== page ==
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21Jan/111

No Tomatoes Truck

No Tomatoes truck

No Tomatoes is an Indian food truck that's been on the road for about eight weeks now. It gets its name from one of its co-owners' food-ordering habits. He noticed he was always asking for menu items sans the red fruit, and so he decided to turn that preference into his truck's gimmick. The cute thing is: the truck's soda-and-chips side display features a big stack of plump, bright red tomatoes. They're free, and you can ask for them to be included in any of the truck's dishes.

Tomatoes on the No Tomatoes truck

I paid my first visit to the truck on a freezing night in West LA, on Sawtelle and Olympic. Their menu included: a kathi roll - a whole-wheat wrap filled with either shredded meat or veggies; a chapli burger - ground beef or chicken on a burger bun with mint chutney and red chilies; and biryani rice, which is what I ordered. The dish consists of saffron-flavored biryani rice and tender pieces of chicken, garnished with red onion, cilantro and mint chutney. I got the combo ($8), which came with a drink and two samosas. My food came up super quick, and was piping hot. The spice level was perfect for a pantywaist like me - it was full of flavor, but not mouth-burning. The biryani gracefully walked the line between succulence and greasiness without once stepping over to the dark side.

Biryani and samosas from the No Tomatoes truck

The samosas were stuffed with ground beef and potatoes, and practically melted in my mouth. To heck with crispy samosas, I say; the doughier the better. These delivered.

No Tomatoes served up some seriously delicious Indian street food. I felt like I'd eaten a decadent meal, but escaped the grease hangover that so often accompanies dishes like the ones I chose. I have only one request to make of these lycopene-eschewing folks: that they start offering desserts.

The No Tomatoes truck

Photos by Oliver Seldman

7Nov/101

First Friday 11/5: Slammin' Sliders, Che Truck and More

Yesterday at First Friday on Abbot Kinney Blvd in Venice, I checked out several trucks I'd never tried before. My first course came from Slammin' Sliders, and my second from Cafe con Leche. Third in my belly was Chef Che's Argentine Cuisine. I then went back to one of my favorites, the KO Taco Truck, for a special pork sisig taco. Coming in last, but definitely not least, was New York Ice Connection.

Parking on Abbot Kinney gets crazy on First Friday. We were psyched to snag a spot right on the boulevard at Westminster Avenue. Across the street, we spotted Slammin' Sliders, and made a beeline for the truck. We got the Kobe beef sliders with cheddar ($6 for two). They were simple, no-frills burgers with nothing but cheese on King's Hawaiian sweet buns, and they were perfect. They're some of the best food-truck sliders I've tasted. We also ordered an orzo pasta opal basil salad - $1 got us a generous serving. This was a damn good pasta salad. The orzo was accompanied by tiny cubes of tomato and cucumber, as well as onion, and I tasted just the faintest hint of the opal basil (a darker-leaved variety of the herb) in the creamy pink mayonnaise dressing.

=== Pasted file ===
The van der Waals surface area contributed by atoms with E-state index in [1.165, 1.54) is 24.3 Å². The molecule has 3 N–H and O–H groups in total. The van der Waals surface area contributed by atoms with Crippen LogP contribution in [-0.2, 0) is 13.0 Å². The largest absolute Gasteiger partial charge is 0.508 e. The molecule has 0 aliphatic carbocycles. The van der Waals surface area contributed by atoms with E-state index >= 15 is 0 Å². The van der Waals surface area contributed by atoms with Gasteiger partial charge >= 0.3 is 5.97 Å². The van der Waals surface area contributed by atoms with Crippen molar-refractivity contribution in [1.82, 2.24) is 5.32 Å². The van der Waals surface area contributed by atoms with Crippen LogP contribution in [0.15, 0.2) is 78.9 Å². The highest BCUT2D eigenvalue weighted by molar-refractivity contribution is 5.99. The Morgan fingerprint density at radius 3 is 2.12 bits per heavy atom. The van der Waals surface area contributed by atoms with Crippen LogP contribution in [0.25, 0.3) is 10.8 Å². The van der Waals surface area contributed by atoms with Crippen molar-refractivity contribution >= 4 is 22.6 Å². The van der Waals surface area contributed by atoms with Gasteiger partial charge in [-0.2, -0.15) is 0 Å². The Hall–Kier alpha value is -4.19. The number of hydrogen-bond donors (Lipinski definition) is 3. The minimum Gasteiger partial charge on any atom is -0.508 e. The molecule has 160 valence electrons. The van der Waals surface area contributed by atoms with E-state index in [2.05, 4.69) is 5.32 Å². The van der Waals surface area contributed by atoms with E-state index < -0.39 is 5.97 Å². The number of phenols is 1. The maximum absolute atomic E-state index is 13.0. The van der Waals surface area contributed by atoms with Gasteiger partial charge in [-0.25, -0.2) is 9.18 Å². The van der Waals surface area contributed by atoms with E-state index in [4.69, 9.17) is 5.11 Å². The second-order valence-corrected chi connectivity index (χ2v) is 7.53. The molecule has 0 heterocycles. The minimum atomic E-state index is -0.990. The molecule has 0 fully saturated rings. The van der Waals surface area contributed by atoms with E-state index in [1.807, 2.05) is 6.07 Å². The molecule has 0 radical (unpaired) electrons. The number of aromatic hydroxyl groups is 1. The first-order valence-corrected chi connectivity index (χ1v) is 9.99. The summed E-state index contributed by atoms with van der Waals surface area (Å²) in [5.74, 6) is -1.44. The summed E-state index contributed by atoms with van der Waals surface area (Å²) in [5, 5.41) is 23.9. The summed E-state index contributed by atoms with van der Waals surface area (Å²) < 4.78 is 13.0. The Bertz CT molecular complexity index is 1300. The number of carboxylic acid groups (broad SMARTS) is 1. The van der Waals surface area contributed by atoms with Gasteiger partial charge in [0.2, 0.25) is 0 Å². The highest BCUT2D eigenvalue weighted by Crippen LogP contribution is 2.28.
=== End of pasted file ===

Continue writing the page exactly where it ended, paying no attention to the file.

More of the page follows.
Kobe beef sliders and orzo salad at the Slammin' Sliders truck

Cafe Con Leche (sometimes also referred to by their Twitter account name, Cuban Cafe Mobile) was our next food-truck victim. We ordered from the Pastelitos (small pastries) section of the menu. Pastelitos can be sweet or savory, so we decided to choose one from column A and one from column B. On the savory side: a beef empanada (also $1.75). The pastry managed to be simultaneously thick and fluffy. The beef it enveloped was shredded, rather than ground. It came with a tiny cup of deliciously tart and spicy mayo for dipping. Nowhere was it specified that I had to restrict my dipping activities to pastry-only administration; therefore, I also dipped my fingers in the mayo several times.

On the sweet side: guayaba y queso ($1.75), a warm guava and cheese pastry that has a lot in common with a Danish. The guava and sweet cheese oozed out of the puff pastry, and I didn't feel even a little bit guilty for having dessert in the middle of my meal.

We also got one of the best cups of coffee I've had in a very, very long time. I must admit that I don't really like coffee: I know, blasphemy and heresy and all those things. This cafe con leche ($2.50), however, was mellow and sweet, with no trace of the metallic taste that so often characterizes coffee-drinking for me. Bonus: it was the perfect temperature to drink right away.

Onward we rallied, to the Che Truck, where we got El Mariachi, otherwise known as a chicken empanada ($3.50). I accidentally spilled chimichurri sauce all over it, making for a flavorful, if slightly soggy, pastry. The crust was a tad too thin for my taste: I tend to prefer it thicker and more robust. The chicken filling was also not quite to my taste: seasoning-wise, it had a lot of heat, but not much spice.

We also got an order of chimichurri fries ($2.50) - the large, flat steak fries soaked up the oil in the chimichurri, coating the fries with tiny, tasty pieces of parsley and garlic. The fries got very soggy after a while, which was OK because we were eating them immediately, but they wouldn't have lasted if we'd taken them to go.